One of the dramatic exhibits that confronts visitors on entering the centre is this 4,000 year old pine tree that was unearthed from nearby bogland.
Todays centre and its interior constructed from natural materials – sandstone, oak and glass – was a combination of local work and resources spearheaded by a local man Dr Seamus Caulfield and the Office of Public Works which is based in Dublin.
The result – the Céide Fields Interpretative Centre, which received the Gold Medal Award from the RIAI and now attracts visitors from all over the world.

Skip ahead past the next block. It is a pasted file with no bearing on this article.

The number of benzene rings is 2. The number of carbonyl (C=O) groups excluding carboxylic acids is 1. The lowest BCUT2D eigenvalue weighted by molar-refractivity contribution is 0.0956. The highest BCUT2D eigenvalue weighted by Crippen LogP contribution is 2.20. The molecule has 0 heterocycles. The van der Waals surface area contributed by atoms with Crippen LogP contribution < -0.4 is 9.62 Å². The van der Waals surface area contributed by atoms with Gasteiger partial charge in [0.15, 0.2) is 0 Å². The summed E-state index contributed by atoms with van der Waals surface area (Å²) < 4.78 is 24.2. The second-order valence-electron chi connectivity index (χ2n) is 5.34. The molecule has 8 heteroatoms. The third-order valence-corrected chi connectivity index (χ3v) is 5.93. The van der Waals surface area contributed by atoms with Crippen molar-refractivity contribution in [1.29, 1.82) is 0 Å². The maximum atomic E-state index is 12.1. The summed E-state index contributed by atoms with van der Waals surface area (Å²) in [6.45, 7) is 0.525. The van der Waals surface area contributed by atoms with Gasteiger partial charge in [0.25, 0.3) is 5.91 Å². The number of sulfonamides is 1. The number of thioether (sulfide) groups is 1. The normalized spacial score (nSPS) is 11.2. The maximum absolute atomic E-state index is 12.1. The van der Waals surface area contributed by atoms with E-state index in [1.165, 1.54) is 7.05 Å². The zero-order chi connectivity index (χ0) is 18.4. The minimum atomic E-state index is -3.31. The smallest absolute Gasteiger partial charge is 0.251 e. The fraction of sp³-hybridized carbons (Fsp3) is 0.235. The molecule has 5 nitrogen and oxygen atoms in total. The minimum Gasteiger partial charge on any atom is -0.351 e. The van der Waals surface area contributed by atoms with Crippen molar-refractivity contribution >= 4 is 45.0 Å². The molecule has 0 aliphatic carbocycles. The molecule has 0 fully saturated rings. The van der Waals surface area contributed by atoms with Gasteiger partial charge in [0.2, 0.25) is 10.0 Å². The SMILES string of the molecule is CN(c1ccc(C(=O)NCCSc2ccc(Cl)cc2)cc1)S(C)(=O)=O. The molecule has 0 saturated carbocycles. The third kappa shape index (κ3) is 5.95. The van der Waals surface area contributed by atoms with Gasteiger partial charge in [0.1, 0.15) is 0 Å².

The Centre’s day to day running is in the capable hands of archaeological specialist Gretta Byrne who was part of Dr Caulfields original team.
The architectural and design response to this beautiful and sensitive environment was the use of a simple strong form often seen in lighthouses and martello towers which are a common feature on many coastlines.
The resulting pyramid shape reflects the surrounding landscape – and in particular the Stags of Broadhaven which can be seen on the horizon.